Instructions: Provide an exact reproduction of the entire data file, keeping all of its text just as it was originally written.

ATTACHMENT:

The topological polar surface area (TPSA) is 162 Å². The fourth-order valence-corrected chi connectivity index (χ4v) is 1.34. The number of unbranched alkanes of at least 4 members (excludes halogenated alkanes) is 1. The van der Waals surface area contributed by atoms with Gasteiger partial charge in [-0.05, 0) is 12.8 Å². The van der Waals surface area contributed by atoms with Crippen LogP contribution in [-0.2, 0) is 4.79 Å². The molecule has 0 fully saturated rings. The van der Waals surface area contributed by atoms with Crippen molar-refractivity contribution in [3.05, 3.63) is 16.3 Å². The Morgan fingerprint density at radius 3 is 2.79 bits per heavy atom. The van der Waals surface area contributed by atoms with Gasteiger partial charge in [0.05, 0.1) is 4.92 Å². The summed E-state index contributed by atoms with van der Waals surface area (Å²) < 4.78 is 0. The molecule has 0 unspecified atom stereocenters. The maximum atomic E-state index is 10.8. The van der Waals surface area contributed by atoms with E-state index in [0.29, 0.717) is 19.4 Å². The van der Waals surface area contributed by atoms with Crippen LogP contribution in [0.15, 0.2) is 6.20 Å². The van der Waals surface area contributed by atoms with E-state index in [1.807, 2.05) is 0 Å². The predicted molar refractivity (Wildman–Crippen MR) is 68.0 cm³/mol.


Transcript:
The topological polar surface area (TPSA) is 162 Å². The fourth-order valence-corrected chi connectivity index (χ4v) is 1.34. The number of unbranched alkanes of at least 4 members (excludes halogenated alkanes) is 1. The van der Waals surface area contributed by atoms with Gasteiger partial charge in [-0.05, 0) is 12.8 Å². The van der Waals surface area contributed by atoms with Crippen LogP contribution in [-0.2, 0) is 4.79 Å². The molecule has 0 fully saturated rings. The van der Waals surface area contributed by atoms with Crippen molar-refractivity contribution in [3.05, 3.63) is 16.3 Å². The Morgan fingerprint density at radius 3 is 2.79 bits per heavy atom. The van der Waals surface area contributed by atoms with Gasteiger partial charge in [0.05, 0.1) is 4.92 Å². The summed E-state index contributed by atoms with van der Waals surface area (Å²) < 4.78 is 0. The molecule has 0 unspecified atom stereocenters. The maximum atomic E-state index is 10.8. The van der Waals surface area contributed by atoms with E-state index in [0.29, 0.717) is 19.4 Å². The van der Waals surface area contributed by atoms with Crippen LogP contribution in [0.15, 0.2) is 6.20 Å². The van der Waals surface area contributed by atoms with E-state index in [1.807, 2.05) is 0 Å². The predicted molar refractivity (Wildman–Crippen MR) is 68.0 cm³/mol.